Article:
On the way to this conclusion, this book questions many popular claims about Superman, including that he is a golem, a Moses-figure, or has a Hebrew name. In place of such notions, Lund offers contextual readings of Superman as he first appeared, touching on, among other ideas, Jewish American affinities with the Roosevelt White House, the whitening effects of popular culture, Jewish gender stereotypes, and the struggles faced by Jewish Americans during the historical peak of American anti-Semitism.

In this book, Lund makes a call to stem the diffusion of myth into accepted truth, stressing the importance of contextualizing the Jewish heritage of the creators of Superman. By critically taking into account historical understandings of Jewishness and the comics’ creative contexts, this book challenges reigning assumptions about Superman and other superheroes’ cultural roles, not only for the benefit of Jewish studies, but for American, Cultural, and Comics studies as a whole.

Place, publisher, year, edition, pages
New York: Palgrave Macmillan, 2016. p. 215
Series
Contemporary Religion and Popular Culture
Keywords
comics, American Judaism, history, Great Depression, anti-Semitism, superheroes, popular culture, visual culture, intertextuality, whiteness
National Category
History
Research subject
Humanities, Art science; Humanities, Comparative literature; Humanities, English literature; Humanities, History; Humanities, Study of Religions; Humanities, Visual Culture
Identifiers
urn:nbn:se:lnu:diva-58244 (URN)10.1007/978-3-319-42960-1 (DOI)978-3-319-42960-1 (ISBN)978-3-319-42959-5 (ISBN)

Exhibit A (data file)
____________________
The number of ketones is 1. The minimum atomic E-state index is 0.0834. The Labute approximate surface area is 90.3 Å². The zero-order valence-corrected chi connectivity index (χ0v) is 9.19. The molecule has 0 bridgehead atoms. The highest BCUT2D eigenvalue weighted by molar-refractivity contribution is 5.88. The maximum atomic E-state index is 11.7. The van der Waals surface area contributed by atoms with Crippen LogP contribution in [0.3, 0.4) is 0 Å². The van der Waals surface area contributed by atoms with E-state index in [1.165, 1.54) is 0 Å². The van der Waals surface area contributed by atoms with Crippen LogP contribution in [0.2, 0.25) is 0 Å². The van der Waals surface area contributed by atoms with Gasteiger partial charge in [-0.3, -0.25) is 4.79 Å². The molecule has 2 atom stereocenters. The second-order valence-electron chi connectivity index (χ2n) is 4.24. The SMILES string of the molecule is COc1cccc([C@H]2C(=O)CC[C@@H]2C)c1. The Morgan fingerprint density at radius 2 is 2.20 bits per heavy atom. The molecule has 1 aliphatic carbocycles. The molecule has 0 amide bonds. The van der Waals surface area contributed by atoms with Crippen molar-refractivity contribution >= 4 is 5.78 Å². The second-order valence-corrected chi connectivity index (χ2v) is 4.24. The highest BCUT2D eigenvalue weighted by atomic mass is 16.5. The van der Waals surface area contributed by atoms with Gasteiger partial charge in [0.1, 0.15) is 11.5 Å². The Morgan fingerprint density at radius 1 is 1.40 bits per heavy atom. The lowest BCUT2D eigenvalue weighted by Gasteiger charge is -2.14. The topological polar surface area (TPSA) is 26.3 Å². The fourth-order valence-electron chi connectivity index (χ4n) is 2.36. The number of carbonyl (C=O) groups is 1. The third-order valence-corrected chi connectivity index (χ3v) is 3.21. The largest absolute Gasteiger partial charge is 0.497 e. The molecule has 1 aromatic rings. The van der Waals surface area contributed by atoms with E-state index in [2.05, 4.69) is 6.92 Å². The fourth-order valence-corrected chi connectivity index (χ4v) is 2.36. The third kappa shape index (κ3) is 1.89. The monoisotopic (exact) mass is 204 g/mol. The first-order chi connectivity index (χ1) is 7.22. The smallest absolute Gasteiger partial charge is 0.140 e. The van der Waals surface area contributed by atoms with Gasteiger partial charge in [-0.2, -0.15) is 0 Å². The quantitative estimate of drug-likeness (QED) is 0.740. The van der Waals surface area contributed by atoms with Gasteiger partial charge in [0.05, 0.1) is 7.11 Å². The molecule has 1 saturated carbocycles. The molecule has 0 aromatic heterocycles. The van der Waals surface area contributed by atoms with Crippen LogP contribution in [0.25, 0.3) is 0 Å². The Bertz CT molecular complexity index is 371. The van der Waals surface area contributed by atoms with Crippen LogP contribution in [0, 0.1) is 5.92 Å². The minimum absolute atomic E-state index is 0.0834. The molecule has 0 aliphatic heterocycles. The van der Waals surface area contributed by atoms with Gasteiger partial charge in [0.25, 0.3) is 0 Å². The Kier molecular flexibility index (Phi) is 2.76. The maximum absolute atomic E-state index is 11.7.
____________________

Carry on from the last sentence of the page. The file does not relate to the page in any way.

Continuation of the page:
Available from: 2016-11-22 Created: 2016-11-22 Last updated: 2019-02-27Bibliographically approved
Ahmed, M. & Lund, M. (2016). ‘We’re all Avengers now’: Community-building, civil religion and nominal multiculturalism in Marvel Comics’ Fear Itself. European Journal of American Culture, 35(2), 77-95
Open this publication in new window or tab >>‘We’re all Avengers now’: Community-building, civil religion and nominal multiculturalism in Marvel Comics’ Fear Itself
2016 (English)In: European Journal of American Culture, ISSN 1466-0407, E-ISSN 1758-9118, Vol. 35, no 2, p. 77-95Article in journal (Refereed) Published
Abstract [en]

This article discusses Marvel Comics’ 2011 crossover ‘event’ ‘Fear Itself’. It suggests that the event argues for national unity in a time of crisis by mobilizing America’s self-definition as a multicultural nation as well as civil religion. The article discusses ‘Fear Itself’s’ attempted construction of national myth through looking at the way it represents the media, US multiculturalism (in a generalized form that nominally includes non-white groups while frequently failing to account for them) and ‘sacralized’ civil religious aspects of US history. Especially salient in this connection is the event’s engagement with the Roosevelt years. In doing so, it is argued, ‘Fear Itself’ presents an Americanness that relies on an idealized and nostalgic notion of the so-called ‘Greatest Generation’, a tightly knit, self-sacrificing civil society that supposedly came into being during that period.

Place, publisher, year, edition, pages
Intellect Ltd., 2016
Keywords
comics, superheroes, multiculturalism, civil religion, Greatest Generation, community-building
National Category